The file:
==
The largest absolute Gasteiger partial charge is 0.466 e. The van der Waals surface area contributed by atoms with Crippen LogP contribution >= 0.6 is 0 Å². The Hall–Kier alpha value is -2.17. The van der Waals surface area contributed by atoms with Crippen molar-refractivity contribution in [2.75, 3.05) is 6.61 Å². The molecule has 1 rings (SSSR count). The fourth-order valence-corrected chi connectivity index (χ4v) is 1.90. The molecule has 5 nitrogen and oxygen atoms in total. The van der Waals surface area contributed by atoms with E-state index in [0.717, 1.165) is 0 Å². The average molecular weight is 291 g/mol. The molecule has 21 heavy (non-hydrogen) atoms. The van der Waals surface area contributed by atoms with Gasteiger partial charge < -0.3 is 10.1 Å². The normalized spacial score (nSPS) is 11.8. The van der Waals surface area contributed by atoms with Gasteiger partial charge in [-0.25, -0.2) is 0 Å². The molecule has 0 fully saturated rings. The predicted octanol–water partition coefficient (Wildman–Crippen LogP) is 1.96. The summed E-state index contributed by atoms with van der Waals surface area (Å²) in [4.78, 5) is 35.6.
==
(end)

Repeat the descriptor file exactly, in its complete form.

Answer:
The largest absolute Gasteiger partial charge is 0.466 e. The van der Waals surface area contributed by atoms with Crippen LogP contribution >= 0.6 is 0 Å². The Hall–Kier alpha value is -2.17. The van der Waals surface area contributed by atoms with Crippen molar-refractivity contribution in [2.75, 3.05) is 6.61 Å². The molecule has 1 rings (SSSR count). The fourth-order valence-corrected chi connectivity index (χ4v) is 1.90. The molecule has 5 nitrogen and oxygen atoms in total. The van der Waals surface area contributed by atoms with E-state index in [0.717, 1.165) is 0 Å². The average molecular weight is 291 g/mol. The molecule has 21 heavy (non-hydrogen) atoms. The van der Waals surface area contributed by atoms with Gasteiger partial charge < -0.3 is 10.1 Å². The normalized spacial score (nSPS) is 11.8. The van der Waals surface area contributed by atoms with Gasteiger partial charge in [-0.25, -0.2) is 0 Å². The molecule has 0 fully saturated rings. The predicted octanol–water partition coefficient (Wildman–Crippen LogP) is 1.96. The summed E-state index contributed by atoms with van der Waals surface area (Å²) in [4.78, 5) is 35.6.